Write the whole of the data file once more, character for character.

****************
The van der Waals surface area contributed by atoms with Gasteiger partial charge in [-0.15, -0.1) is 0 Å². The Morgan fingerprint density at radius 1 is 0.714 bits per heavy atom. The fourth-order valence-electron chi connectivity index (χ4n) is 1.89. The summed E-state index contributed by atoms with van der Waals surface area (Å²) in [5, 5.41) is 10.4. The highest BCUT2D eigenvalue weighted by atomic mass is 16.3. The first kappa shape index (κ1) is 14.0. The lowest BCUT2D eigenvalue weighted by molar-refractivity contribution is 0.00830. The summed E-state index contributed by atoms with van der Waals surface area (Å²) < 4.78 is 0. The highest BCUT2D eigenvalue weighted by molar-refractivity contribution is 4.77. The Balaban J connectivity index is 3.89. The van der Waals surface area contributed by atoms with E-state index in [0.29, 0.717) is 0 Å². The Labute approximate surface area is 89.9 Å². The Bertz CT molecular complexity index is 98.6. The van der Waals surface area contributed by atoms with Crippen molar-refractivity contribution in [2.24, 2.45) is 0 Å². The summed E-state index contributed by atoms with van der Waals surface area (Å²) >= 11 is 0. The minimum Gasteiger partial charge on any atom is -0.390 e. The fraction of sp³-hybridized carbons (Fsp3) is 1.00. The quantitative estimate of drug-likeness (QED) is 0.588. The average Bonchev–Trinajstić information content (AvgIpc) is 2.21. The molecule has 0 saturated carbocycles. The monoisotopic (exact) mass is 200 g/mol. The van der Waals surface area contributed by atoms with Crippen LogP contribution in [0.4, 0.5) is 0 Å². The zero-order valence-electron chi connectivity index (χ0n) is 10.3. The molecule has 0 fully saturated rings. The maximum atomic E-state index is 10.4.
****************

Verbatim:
The van der Waals surface area contributed by atoms with Gasteiger partial charge in [-0.15, -0.1) is 0 Å². The Morgan fingerprint density at radius 1 is 0.714 bits per heavy atom. The fourth-order valence-electron chi connectivity index (χ4n) is 1.89. The summed E-state index contributed by atoms with van der Waals surface area (Å²) in [5, 5.41) is 10.4. The highest BCUT2D eigenvalue weighted by atomic mass is 16.3. The first kappa shape index (κ1) is 14.0. The lowest BCUT2D eigenvalue weighted by molar-refractivity contribution is 0.00830. The summed E-state index contributed by atoms with van der Waals surface area (Å²) < 4.78 is 0. The highest BCUT2D eigenvalue weighted by molar-refractivity contribution is 4.77. The Balaban J connectivity index is 3.89. The van der Waals surface area contributed by atoms with E-state index in [0.29, 0.717) is 0 Å². The Labute approximate surface area is 89.9 Å². The Bertz CT molecular complexity index is 98.6. The van der Waals surface area contributed by atoms with Crippen molar-refractivity contribution in [2.24, 2.45) is 0 Å². The summed E-state index contributed by atoms with van der Waals surface area (Å²) >= 11 is 0. The minimum Gasteiger partial charge on any atom is -0.390 e. The fraction of sp³-hybridized carbons (Fsp3) is 1.00. The quantitative estimate of drug-likeness (QED) is 0.588. The average Bonchev–Trinajstić information content (AvgIpc) is 2.21. The molecule has 0 saturated carbocycles. The monoisotopic (exact) mass is 200 g/mol. The van der Waals surface area contributed by atoms with Crippen LogP contribution in [0.4, 0.5) is 0 Å². The zero-order valence-electron chi connectivity index (χ0n) is 10.3. The molecule has 0 fully saturated rings. The maximum atomic E-state index is 10.4.